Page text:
O is for Outlaw Page 4


I took one and examined it. The card bore his name, telephone number, and a post office box. His company was called OVERHEAD ROOFING, the letters forming a wide inverted V like the ridgeline of a roof. His company motto was We do all types of roofing.

"Catchy," I remarked.

He'd been watching for my reaction, his expression serious. "I just had those made. Came up with the name myself. Used to be TED'S ROOFS. You know, simple, basic, something of a personal touch. I could have said `Rich Roofs,' but that might have gave the wrong impression. I was in business ten years, but then the drought came along and the market dried up."

"So to speak," I put in.

He smiled, showing a small gap between his two front lower teeth. "Hey, that's good. I like your sense of humor. You'll appreciate this one. Couple years without rain and people start to take a roof for granite. Get it? Granite. like the rock?"

I said, "That's funny."

"Anyways, I've had a hell of a time. I hadda shut down altogether and file bankruptcy. My wife up and left me, the dog died, and then my truck got sideswiped. I was screwed big time. Now we got some bad weather coming in, I figured I'd start fresh. Overhead Roofing is a kind of play on words."

"Really," I said. "What about the storage-space business? Where did that come from?"

"I figured I hadda do something when the roofing trade fell in. `As it were,"' he added, with a wink at me. "I decided to try salvage. I had some cash tucked away the wife and the creditors didn't know about, so I used that to get started. Takes five or six thousand if you want to do it right. I got hosed once or twice, but otherwise I been doing pretty good, even if I do say so myself." He caught the waitress's attention and held his coffee cup in the air with a glance back at me. "Can I buy you a cup of coffee?"

"That sounds good. How long have you been at it?"

"About a year," he said. "We're called `pickers' or storage-room gamblers, sometimes resellers, treasure hunters. How it works is I check the papers for auction listings. I also subscribe to a couple newsletters. You never know what you'll find. Couple of weeks ago, I paid two-fifty and found a painting worth more than fifteen hundred bucks. I was jazzed."

"I can imagine."

"Of course, there's rules to the practice, like anything else in life. You can't touch the rooms' contents, can't go inside before the bidding starts, and there's no refunds. You pay six hundred dollars and all you come up with is a stack of old magazines, then it's too bad for you. Such is life and all that."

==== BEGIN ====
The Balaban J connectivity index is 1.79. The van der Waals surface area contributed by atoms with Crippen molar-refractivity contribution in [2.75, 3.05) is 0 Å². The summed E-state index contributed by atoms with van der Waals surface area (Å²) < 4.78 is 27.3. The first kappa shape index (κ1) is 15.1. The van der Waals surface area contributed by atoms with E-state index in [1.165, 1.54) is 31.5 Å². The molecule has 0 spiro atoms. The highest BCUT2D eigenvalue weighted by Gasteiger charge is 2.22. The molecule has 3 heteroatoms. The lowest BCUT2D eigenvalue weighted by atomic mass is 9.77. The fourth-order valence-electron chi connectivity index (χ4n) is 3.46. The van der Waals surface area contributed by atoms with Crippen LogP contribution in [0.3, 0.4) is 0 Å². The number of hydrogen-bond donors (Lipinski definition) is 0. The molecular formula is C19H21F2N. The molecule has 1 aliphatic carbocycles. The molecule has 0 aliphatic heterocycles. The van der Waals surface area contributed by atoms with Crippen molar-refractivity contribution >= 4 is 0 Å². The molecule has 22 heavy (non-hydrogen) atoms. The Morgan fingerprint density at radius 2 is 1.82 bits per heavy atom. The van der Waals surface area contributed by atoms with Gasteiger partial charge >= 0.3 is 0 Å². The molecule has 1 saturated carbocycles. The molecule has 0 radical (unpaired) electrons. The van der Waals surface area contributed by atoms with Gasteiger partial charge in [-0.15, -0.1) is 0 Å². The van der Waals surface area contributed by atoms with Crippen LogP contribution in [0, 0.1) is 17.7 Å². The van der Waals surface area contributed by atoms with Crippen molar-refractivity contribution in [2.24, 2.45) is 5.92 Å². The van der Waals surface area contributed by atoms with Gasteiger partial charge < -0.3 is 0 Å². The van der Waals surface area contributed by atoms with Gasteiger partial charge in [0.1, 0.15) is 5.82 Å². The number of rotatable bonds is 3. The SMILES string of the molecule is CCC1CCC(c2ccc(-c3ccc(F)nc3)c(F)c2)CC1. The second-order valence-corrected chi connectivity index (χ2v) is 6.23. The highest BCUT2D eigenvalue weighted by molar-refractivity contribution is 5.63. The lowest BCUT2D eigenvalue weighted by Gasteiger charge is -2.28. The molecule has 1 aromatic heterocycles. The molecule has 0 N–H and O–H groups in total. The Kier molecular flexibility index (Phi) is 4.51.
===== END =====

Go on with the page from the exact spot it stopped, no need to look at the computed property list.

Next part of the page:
"Can you make a living at it?"

He shifted in his seat. "Not so's you'd notice. This is strictly a hobby in between roofing engagements. Nice thing about it is it doesn't look good on paper so the wife can't hit me up for alimony. She was the one who walked out, so up hers is what I say."

The waitress appeared at the table with a coffee pot in hand, refilling his cup and pouring one for me. Teddy and the waitress exchanged pleasantries. I took the moment to add milk to my coffee and then tore the corner off a pack of sugar, which I don't ordinarily take. Anything to fill time till they finished their conversation. Frankly, I thought he had the hots for her.

Once she departed, Teddy turned his attention to me. I could see the box on the seat beside him. He noticed my glance. "I can see you're curious. Wanna peek?"

I said, "Sure."

I made a move toward the box and Teddy put a hand out, saying, "Gimme five bucks first." Then he laughed. "You shoulda seen the look on your face. Come on. I'm teasing. Help yourself." He hefted the box and passed it across the table. It was maybe three feet square, awkward but not heavy, the cardboard powdery with dust. The top had been sealed, but I could see where the packing tape had been cut and the flaps folded back together. I set the box on the seat beside me and pulled the flaps apart. The contents seemed hastily thrown together with no particular thought paid to the organization. It was rather like the last, of the cartons packed in the moving process: stuff you don't dare throw out but don't really know what else to do with. A box like this could probably sit unopened in your basement for the next ten years, and nothing would ever stimulate a search for even one of the items. On the other hand, if you felt the need to inventory the contents, you'd still feel too attached to the items to toss the assortment in the trash. The next time you moved, you'd end up adding the box to the other boxes on the van, gradually accumulating sufficient junk to fill a. well, a storage bin.

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